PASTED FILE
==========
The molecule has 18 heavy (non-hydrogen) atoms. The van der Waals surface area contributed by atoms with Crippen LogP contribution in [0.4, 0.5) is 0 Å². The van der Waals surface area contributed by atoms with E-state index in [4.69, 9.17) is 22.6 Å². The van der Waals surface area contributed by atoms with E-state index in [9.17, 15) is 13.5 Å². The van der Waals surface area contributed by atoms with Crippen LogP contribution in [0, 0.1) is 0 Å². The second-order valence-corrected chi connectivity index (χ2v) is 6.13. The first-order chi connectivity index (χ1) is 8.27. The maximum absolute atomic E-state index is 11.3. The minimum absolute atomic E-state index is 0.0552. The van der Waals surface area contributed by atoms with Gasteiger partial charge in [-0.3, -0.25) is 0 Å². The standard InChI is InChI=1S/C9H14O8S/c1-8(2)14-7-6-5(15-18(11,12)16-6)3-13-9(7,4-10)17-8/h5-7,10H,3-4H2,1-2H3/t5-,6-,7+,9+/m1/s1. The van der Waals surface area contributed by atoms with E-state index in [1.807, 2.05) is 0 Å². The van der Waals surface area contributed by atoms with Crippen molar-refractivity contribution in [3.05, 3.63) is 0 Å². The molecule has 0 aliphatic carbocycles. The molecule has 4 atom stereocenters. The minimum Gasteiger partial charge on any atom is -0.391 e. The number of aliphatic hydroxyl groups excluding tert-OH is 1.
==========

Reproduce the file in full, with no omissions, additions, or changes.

The molecule has 18 heavy (non-hydrogen) atoms. The van der Waals surface area contributed by atoms with Crippen LogP contribution in [0.4, 0.5) is 0 Å². The van der Waals surface area contributed by atoms with E-state index in [4.69, 9.17) is 22.6 Å². The van der Waals surface area contributed by atoms with E-state index in [9.17, 15) is 13.5 Å². The van der Waals surface area contributed by atoms with Crippen LogP contribution in [0, 0.1) is 0 Å². The second-order valence-corrected chi connectivity index (χ2v) is 6.13. The first-order chi connectivity index (χ1) is 8.27. The maximum absolute atomic E-state index is 11.3. The minimum absolute atomic E-state index is 0.0552. The van der Waals surface area contributed by atoms with Gasteiger partial charge in [-0.3, -0.25) is 0 Å². The standard InChI is InChI=1S/C9H14O8S/c1-8(2)14-7-6-5(15-18(11,12)16-6)3-13-9(7,4-10)17-8/h5-7,10H,3-4H2,1-2H3/t5-,6-,7+,9+/m1/s1. The van der Waals surface area contributed by atoms with E-state index in [1.807, 2.05) is 0 Å². The van der Waals surface area contributed by atoms with Crippen molar-refractivity contribution in [3.05, 3.63) is 0 Å². The molecule has 0 aliphatic carbocycles. The molecule has 4 atom stereocenters. The minimum Gasteiger partial charge on any atom is -0.391 e. The number of aliphatic hydroxyl groups excluding tert-OH is 1.